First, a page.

Lucent and its major competitors all started goosing sales by lending money to their customers. In a neat bit of accounting magic, money from the loans began to appear on Lucent’s income statement as new revenue while the dicey debt got stashed on its balance sheet as an allegedly solid asset. It was nothing of the sort. Lucent said in its SEC filings that it had little choice to play the so-called vendor financing game, because all its competitors were too.As did Lucent's non-competitors in unrelated businesses. Say, the retail sector. Does authoress Claire Zillman not have a Nordstrom credit card? Or, a Macy's, a Bloomingdale's...a Target card? All of them (vendors) finance their customers' purchases by offering credit. As do oil companies (Chevron, Shell, BP, Texaco issue credit cards).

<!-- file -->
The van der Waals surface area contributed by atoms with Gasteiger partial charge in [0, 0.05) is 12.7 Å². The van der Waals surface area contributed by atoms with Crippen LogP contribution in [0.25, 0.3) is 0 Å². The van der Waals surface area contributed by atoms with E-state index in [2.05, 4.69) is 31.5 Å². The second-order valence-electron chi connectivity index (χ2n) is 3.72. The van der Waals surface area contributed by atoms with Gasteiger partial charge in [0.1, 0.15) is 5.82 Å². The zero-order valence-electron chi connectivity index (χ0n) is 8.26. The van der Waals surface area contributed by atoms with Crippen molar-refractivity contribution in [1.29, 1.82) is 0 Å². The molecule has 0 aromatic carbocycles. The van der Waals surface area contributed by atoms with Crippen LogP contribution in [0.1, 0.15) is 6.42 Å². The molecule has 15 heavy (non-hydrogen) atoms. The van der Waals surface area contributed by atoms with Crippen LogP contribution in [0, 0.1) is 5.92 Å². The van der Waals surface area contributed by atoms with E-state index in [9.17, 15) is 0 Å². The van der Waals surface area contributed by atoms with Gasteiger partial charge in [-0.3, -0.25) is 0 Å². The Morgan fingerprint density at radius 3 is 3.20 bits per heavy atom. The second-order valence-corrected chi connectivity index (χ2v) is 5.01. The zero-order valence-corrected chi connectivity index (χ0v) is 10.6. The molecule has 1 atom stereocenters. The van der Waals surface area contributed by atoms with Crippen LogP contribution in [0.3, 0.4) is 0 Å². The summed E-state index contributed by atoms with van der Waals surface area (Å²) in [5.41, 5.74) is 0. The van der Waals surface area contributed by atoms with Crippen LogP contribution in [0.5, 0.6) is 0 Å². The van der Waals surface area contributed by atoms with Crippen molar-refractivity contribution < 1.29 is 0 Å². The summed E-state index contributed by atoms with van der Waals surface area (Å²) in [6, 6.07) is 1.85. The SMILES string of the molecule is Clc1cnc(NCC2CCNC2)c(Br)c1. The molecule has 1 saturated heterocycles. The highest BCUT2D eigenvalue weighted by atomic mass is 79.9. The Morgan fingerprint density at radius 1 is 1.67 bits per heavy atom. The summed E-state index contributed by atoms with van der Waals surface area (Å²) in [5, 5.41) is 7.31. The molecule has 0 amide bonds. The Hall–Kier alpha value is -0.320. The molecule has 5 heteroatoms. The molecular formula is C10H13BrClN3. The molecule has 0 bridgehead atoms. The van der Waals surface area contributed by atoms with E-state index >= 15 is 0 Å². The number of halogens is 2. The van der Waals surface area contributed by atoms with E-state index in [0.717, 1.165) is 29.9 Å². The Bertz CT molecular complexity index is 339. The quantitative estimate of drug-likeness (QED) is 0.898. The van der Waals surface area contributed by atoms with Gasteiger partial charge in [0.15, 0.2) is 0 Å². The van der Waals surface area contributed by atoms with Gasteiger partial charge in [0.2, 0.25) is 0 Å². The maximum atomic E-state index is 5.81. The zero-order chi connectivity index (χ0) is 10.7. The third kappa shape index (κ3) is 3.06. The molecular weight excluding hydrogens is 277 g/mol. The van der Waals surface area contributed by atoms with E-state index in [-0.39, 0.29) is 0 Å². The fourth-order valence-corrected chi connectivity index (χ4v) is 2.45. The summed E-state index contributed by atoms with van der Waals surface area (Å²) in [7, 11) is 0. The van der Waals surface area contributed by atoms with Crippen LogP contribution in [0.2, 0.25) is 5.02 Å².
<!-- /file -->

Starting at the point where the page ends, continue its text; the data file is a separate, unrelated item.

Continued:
In the business to business sector--in which Lucent was engaged--it's called 'receivables' and shows up as an asset on the balance sheet.. There's no neat bit of accounting magic about it. It's humdrum business activity, and any investment analyst who doesn't know about it ought to be, in words The Donald should understand, fired...for incompetence.
And Carly Fiorina was not CF[inancial]O at Lucent anyway. Nor CEO. It isn't clear that she, while at Lucent (she left that company in 1999) had anything to say about its credit policies. Nor is there any evidence being presented as to how large Lucent's receivables were as a percentage of its sales.
Not that we would want to confuse Mr. Trump or Fortune with the facts.
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